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Iosco Proposes Structured Product Rules Amid Mis-Selling Concern

A global group of regulators is proposing new rules on how sales of structured products to individual investors should be governed, amid concern buyers of the securities that combine debt with derivatives are vulnerable to mis-selling.

The International Organization of Securities Commissions, which brings together market regulators from more than 100 countries, is seeking feedback on a consultation report published yesterday on the regulation of retail structured products.

Iosco’s proposals aim to improve sales practices and disclosure for the securities, which have been criticized for being too opaque and complex. National regulators in Asia, Europe and the U.S. have been seeking to tighten rules governing structured notes since the 2008 collapse of Lehman Brothers Holdings Inc., which was a major issuer.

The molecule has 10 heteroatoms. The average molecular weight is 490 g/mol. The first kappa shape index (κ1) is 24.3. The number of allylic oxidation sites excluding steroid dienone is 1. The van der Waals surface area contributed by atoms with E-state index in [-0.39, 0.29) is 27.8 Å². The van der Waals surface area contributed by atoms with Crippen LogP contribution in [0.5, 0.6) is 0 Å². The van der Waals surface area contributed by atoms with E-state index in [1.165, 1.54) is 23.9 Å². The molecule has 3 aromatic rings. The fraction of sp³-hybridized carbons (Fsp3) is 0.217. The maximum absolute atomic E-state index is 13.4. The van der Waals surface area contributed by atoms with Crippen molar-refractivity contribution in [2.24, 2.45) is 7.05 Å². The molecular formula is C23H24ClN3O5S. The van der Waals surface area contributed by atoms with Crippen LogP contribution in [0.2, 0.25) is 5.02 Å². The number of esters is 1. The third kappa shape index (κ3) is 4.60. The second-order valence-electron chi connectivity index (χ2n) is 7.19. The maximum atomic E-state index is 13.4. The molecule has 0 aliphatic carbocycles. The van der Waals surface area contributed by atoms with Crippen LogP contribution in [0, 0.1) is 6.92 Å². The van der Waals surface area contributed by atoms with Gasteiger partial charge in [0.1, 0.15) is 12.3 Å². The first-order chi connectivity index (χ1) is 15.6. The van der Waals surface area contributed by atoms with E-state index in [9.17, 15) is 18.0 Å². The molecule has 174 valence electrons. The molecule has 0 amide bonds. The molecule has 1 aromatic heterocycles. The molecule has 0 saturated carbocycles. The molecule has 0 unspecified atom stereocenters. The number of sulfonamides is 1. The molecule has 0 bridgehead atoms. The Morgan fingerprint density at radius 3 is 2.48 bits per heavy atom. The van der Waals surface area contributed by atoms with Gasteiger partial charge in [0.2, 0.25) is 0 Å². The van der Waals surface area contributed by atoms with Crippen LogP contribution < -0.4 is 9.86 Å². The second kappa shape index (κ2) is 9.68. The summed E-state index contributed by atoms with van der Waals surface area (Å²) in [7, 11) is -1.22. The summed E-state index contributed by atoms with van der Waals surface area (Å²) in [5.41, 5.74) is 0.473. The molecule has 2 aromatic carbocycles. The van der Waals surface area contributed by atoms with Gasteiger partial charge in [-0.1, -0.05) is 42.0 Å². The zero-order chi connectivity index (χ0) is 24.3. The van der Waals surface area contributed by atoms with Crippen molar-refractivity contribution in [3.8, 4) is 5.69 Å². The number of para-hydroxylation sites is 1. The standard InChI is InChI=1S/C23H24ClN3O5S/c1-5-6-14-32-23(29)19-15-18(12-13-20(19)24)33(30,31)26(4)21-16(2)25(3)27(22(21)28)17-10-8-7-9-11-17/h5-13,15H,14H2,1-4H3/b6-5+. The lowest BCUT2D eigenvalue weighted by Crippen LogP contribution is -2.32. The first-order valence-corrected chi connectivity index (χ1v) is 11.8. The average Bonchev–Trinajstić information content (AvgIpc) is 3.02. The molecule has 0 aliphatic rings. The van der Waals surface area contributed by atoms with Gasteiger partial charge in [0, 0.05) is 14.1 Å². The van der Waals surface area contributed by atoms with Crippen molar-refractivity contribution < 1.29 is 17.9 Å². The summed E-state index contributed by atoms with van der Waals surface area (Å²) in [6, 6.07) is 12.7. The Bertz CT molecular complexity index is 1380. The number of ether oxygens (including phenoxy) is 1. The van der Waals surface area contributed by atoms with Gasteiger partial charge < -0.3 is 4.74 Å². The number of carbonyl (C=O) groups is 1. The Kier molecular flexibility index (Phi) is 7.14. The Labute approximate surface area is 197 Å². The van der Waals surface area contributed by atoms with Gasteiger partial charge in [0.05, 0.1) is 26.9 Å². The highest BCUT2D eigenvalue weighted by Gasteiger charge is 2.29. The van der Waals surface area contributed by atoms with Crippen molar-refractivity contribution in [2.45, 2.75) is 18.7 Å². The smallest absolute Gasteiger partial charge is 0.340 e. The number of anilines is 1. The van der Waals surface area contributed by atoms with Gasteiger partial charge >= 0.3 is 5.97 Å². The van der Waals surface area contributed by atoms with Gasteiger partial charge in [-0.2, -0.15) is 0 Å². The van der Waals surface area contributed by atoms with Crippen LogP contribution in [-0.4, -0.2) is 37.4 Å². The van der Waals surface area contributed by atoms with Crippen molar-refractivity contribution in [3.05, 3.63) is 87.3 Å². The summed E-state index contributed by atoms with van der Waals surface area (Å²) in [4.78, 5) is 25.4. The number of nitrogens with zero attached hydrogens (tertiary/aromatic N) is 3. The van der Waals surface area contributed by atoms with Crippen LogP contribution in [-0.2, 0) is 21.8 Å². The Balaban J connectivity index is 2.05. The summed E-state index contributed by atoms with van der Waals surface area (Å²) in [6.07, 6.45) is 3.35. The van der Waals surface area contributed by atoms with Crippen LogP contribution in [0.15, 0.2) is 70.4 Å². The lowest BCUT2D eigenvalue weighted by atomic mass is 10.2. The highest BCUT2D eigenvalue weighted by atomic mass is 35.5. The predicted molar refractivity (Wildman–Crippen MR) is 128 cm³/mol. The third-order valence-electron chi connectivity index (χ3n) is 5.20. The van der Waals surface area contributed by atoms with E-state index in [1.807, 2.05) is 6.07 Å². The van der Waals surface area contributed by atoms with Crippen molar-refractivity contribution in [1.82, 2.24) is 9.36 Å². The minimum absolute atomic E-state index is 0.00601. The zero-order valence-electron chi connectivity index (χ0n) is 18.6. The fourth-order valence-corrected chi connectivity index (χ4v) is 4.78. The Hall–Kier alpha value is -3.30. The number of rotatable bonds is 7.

“Complex products, due to their nature, can be difficult for investors to understand,” said Iosco chairman Greg Medcraft in a statement. “This can lead to them being mis-sold, particularly when investors are searching for yield.”

Madrid-based Iosco is asking members to consider coordinating and aligning their regulations on structured notes, as well as the amount of information that should be disclosed to investors. Iosco is also asking national regulators to investigate banks and other distributors of the securities, to see whether they are keeping buyers informed on the performance of their investments.

To contact the reporter on this story: Alastair Marsh in London at amarsh25@bloomberg.net

To contact the editor responsible for this story: Shelley Smith at ssmith118@bloomberg.net

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